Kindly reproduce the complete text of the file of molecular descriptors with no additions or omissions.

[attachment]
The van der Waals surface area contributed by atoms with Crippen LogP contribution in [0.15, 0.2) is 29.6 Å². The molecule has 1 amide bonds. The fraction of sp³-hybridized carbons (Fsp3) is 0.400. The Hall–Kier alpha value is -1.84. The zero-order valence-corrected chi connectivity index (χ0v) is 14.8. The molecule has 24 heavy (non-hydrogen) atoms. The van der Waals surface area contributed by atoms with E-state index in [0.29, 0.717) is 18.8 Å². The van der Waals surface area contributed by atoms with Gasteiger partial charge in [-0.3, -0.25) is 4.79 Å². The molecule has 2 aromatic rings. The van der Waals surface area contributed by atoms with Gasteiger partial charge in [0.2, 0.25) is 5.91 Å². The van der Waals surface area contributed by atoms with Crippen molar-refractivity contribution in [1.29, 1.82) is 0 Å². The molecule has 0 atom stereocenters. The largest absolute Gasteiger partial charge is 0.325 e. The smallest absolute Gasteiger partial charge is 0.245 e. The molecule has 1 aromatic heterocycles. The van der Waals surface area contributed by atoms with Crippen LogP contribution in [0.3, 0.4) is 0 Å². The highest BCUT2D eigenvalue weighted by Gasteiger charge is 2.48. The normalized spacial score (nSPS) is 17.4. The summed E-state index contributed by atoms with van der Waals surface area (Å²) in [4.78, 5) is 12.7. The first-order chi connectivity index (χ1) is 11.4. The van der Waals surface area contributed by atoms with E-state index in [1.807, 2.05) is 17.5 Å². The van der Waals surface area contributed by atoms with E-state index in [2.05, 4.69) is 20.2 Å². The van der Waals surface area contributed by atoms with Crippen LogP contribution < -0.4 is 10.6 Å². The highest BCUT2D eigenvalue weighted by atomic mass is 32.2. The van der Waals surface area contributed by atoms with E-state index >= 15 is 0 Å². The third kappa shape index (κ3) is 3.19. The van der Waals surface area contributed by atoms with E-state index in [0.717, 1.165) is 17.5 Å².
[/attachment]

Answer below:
The van der Waals surface area contributed by atoms with Crippen LogP contribution in [0.15, 0.2) is 29.6 Å². The molecule has 1 amide bonds. The fraction of sp³-hybridized carbons (Fsp3) is 0.400. The Hall–Kier alpha value is -1.84. The zero-order valence-corrected chi connectivity index (χ0v) is 14.8. The molecule has 24 heavy (non-hydrogen) atoms. The van der Waals surface area contributed by atoms with E-state index in [0.29, 0.717) is 18.8 Å². The van der Waals surface area contributed by atoms with Gasteiger partial charge in [-0.3, -0.25) is 4.79 Å². The molecule has 2 aromatic rings. The van der Waals surface area contributed by atoms with Gasteiger partial charge in [0.2, 0.25) is 5.91 Å². The van der Waals surface area contributed by atoms with Crippen molar-refractivity contribution in [1.29, 1.82) is 0 Å². The molecule has 0 atom stereocenters. The largest absolute Gasteiger partial charge is 0.325 e. The smallest absolute Gasteiger partial charge is 0.245 e. The molecule has 1 aromatic heterocycles. The van der Waals surface area contributed by atoms with Crippen LogP contribution in [0.3, 0.4) is 0 Å². The highest BCUT2D eigenvalue weighted by Gasteiger charge is 2.48. The normalized spacial score (nSPS) is 17.4. The summed E-state index contributed by atoms with van der Waals surface area (Å²) in [4.78, 5) is 12.7. The first-order chi connectivity index (χ1) is 11.4. The van der Waals surface area contributed by atoms with E-state index in [1.807, 2.05) is 17.5 Å². The van der Waals surface area contributed by atoms with E-state index in [2.05, 4.69) is 20.2 Å². The van der Waals surface area contributed by atoms with Crippen LogP contribution < -0.4 is 10.6 Å². The highest BCUT2D eigenvalue weighted by atomic mass is 32.2. The van der Waals surface area contributed by atoms with E-state index >= 15 is 0 Å². The third kappa shape index (κ3) is 3.19. The van der Waals surface area contributed by atoms with E-state index in [0.717, 1.165) is 17.5 Å².